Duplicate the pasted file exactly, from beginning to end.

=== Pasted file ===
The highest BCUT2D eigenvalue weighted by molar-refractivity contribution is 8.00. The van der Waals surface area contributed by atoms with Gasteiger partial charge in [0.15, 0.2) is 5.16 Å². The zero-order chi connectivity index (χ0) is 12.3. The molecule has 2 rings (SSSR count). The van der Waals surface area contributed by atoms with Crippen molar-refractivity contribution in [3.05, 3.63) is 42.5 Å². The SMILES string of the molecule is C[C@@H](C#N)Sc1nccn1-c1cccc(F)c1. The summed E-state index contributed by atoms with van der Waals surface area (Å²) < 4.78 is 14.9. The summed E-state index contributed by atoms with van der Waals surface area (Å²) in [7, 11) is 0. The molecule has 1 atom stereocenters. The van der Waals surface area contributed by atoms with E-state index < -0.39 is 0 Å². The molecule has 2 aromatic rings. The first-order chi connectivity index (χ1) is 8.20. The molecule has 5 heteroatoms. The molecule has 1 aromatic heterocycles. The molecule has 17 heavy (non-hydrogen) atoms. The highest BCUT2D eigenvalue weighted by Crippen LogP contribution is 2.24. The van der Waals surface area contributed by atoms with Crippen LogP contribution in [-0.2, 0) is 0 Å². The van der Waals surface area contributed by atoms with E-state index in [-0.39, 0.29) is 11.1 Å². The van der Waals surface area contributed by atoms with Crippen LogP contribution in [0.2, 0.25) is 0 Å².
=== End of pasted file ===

The highest BCUT2D eigenvalue weighted by molar-refractivity contribution is 8.00. The van der Waals surface area contributed by atoms with Gasteiger partial charge in [0.15, 0.2) is 5.16 Å². The zero-order chi connectivity index (χ0) is 12.3. The molecule has 2 rings (SSSR count). The van der Waals surface area contributed by atoms with Crippen molar-refractivity contribution in [3.05, 3.63) is 42.5 Å². The SMILES string of the molecule is C[C@@H](C#N)Sc1nccn1-c1cccc(F)c1. The summed E-state index contributed by atoms with van der Waals surface area (Å²) < 4.78 is 14.9. The summed E-state index contributed by atoms with van der Waals surface area (Å²) in [7, 11) is 0. The molecule has 1 atom stereocenters. The van der Waals surface area contributed by atoms with E-state index < -0.39 is 0 Å². The molecule has 2 aromatic rings. The first-order chi connectivity index (χ1) is 8.20. The molecule has 5 heteroatoms. The molecule has 1 aromatic heterocycles. The molecule has 17 heavy (non-hydrogen) atoms. The highest BCUT2D eigenvalue weighted by Crippen LogP contribution is 2.24. The van der Waals surface area contributed by atoms with Crippen LogP contribution in [-0.2, 0) is 0 Å². The van der Waals surface area contributed by atoms with E-state index in [-0.39, 0.29) is 11.1 Å². The van der Waals surface area contributed by atoms with Crippen LogP contribution in [0.2, 0.25) is 0 Å².